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Setting for Action
Measurement of Household Food Security
Scope of Options
Related Policies

Food insecurity continues to threaten large proportions of households in low income countries. It is common among the absolute poor in middle income countries, and even in some rich countries. The problem is widespread, and is not confined to any one sector or group of nations. Even when hunger is avoided, families suffer from its threat. The entire society benefits when people feel their access to food is secure.

An operational definition of household food security is proposed as follows. A household is food secure when it has access to the food needed for a healthy life for all its members (adequate in terms of quality, quantity, safety and culturally acceptable), and when it is not at undue risk of losing such access.

Food insecurity, as a household-level issue, can be addressed by a wide range of alternative policies and combinations of policies and programmes. Policies for food security should aim at attaining required food consumption levels and reducing the risk of the poor losing access to food. Access to food and purchasing power are central, and both transitory (e.g. seasonal) and chronic food insecurity problems are of concern.

Adequate global and national level food supply remain necessary but insufficient conditions for household food security. High levels of food self sufficiency in low income countries have no necessary relationship to their households' food security, which has to be addressed by specific policies. Households should be viewed in the context of their community, and not in isolation. Many of the problems considered below have an important community and local government dimension and cannot be addressed by the central government alone.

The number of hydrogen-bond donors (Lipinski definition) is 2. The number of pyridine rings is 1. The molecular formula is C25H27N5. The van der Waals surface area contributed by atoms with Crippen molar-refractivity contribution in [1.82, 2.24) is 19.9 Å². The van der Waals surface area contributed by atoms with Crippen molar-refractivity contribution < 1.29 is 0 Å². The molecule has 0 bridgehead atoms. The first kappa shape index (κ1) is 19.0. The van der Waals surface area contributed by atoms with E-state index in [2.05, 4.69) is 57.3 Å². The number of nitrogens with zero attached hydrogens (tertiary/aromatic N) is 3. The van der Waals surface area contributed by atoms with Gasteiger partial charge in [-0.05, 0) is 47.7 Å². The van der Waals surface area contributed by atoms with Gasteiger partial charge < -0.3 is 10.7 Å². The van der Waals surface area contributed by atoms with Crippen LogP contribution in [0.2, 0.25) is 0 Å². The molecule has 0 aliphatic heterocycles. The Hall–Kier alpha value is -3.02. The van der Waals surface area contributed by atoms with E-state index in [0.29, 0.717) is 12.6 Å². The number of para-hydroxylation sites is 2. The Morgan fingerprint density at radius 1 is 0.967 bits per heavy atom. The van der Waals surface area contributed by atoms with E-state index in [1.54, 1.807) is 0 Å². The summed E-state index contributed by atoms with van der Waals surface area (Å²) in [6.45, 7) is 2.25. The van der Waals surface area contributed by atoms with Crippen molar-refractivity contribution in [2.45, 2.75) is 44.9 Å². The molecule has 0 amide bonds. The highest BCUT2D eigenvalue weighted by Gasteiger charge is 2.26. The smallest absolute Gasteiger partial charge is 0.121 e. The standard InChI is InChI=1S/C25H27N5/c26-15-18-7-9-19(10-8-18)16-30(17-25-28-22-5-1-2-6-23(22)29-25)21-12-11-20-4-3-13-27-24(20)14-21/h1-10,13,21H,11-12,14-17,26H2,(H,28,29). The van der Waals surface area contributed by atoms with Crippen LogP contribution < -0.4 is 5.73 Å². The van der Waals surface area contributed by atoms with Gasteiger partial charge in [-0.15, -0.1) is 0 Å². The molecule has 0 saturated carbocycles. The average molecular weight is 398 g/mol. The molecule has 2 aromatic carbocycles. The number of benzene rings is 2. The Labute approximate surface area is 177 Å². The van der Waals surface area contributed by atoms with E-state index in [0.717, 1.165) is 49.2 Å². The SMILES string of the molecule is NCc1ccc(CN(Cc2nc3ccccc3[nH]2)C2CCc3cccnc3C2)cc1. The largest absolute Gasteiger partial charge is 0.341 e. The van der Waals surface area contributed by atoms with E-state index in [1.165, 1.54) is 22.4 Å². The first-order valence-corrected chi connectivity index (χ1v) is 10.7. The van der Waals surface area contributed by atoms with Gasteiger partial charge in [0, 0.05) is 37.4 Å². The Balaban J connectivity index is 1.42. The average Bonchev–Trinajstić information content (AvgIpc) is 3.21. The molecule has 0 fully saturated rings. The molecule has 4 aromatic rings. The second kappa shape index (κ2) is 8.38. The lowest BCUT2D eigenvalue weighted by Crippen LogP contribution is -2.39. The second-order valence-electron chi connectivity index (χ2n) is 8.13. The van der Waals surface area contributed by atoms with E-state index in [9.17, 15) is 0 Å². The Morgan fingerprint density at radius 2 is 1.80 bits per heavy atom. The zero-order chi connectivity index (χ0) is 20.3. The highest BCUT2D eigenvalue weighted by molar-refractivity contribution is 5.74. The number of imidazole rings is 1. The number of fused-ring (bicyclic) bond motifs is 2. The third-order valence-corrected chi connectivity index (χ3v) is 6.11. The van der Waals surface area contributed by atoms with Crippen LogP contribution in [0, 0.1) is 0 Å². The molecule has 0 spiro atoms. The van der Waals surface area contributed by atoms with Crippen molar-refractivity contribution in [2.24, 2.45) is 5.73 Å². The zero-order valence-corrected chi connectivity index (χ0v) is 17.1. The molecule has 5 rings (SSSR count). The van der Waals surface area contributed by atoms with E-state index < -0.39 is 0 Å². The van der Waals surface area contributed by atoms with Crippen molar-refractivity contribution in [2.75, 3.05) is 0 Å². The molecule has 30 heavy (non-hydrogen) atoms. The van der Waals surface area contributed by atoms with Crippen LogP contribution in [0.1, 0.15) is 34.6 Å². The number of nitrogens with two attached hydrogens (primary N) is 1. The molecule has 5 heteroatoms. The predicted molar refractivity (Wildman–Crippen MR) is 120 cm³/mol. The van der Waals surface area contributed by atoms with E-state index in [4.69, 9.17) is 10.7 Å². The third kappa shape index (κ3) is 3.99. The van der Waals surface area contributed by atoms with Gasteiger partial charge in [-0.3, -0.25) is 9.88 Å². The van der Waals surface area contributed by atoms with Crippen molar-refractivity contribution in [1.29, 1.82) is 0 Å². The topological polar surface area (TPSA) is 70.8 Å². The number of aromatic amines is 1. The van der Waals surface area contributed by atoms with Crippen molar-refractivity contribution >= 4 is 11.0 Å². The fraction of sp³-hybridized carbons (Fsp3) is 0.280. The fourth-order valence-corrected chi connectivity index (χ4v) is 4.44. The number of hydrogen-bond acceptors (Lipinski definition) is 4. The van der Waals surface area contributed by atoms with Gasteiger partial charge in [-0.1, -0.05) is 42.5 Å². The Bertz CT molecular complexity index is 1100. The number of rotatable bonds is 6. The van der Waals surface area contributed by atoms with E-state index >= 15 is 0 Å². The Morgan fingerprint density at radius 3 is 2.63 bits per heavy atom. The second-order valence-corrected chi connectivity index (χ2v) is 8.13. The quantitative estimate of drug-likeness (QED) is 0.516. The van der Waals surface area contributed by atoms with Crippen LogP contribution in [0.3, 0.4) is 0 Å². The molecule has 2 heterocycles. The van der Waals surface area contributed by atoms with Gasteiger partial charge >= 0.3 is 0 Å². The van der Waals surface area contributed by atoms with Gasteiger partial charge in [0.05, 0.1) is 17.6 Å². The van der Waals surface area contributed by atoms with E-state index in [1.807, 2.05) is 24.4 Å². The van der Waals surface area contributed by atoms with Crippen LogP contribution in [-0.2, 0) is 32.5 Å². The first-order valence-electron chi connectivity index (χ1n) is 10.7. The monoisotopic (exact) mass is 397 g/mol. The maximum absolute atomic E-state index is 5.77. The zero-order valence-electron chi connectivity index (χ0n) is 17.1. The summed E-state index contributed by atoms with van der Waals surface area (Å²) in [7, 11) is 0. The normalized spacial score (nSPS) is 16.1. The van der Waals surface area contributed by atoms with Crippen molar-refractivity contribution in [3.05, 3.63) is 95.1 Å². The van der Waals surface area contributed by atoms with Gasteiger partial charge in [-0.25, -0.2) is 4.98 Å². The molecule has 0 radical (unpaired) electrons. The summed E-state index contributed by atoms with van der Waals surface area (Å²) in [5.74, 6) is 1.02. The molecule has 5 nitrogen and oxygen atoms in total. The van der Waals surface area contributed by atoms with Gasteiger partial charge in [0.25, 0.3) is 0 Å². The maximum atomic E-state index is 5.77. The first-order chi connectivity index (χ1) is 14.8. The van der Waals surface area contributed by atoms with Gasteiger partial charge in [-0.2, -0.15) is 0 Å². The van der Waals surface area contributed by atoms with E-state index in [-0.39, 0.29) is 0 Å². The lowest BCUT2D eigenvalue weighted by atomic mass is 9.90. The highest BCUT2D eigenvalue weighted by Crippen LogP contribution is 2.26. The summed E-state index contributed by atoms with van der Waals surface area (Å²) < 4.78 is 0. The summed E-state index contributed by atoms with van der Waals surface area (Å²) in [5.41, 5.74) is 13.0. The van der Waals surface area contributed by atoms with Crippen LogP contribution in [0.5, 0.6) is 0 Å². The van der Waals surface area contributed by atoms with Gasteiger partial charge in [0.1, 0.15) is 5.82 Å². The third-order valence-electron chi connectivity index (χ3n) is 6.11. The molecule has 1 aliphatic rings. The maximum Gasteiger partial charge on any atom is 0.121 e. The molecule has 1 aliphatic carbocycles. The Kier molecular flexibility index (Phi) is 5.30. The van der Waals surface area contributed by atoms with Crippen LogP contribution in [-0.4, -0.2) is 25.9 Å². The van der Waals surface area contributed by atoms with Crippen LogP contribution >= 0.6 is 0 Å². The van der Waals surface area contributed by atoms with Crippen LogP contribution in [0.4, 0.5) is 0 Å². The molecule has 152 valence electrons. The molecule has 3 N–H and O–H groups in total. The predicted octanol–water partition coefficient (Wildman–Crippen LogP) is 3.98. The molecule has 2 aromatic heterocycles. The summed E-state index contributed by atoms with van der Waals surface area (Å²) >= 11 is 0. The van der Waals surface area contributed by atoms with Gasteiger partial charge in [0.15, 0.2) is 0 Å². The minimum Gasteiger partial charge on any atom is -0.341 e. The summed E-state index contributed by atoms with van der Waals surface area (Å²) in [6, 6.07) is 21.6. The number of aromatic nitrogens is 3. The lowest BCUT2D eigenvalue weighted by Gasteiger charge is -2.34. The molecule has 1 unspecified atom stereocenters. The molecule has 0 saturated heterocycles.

The nature and scale of the food security problem differs a great deal among and within countries, and also between urban and rural areas. Wise policy needs to take account of this, and therefore has to be country- and region-specific and problem-oriented. Food security cannot be achieved free of charge in terms of fiscal resources. Public capabilities for problem identification and policy design and implementation are required to help to find ways to eliminate the unacceptable human misery caused by food insecurity, or by extreme efforts that households may take to avert it. In addition to humanitarian considerations, food secure households are a precondition for a modernizing and healthy society whose members concern themselves with investment in a productive future (e.g. education) rather than scrambling for adequate food today. Governments have an obligation to enable families and communities to achieve long-term food security and to provide a safety net to prevent destitution.

Food is such a high priority for poor households that many may be tenuously "secure", but at great sacrifice - for example spending almost all their money or time on securing food. Thus not only must current food security itself be tackled, but also both the vulnerability and the disadvantages from enforced concentration on acquiring food, to the detriment of other needs like education or housing. Moreover increases in income even among the lowest income groups do not necessarily go entirely to increasing food energy intakes, but also towards better quality in terms of a more palatable and diversified diet. This represents an important aspiration not captured by dietary energy intakes alone, and is another objective of improved food security.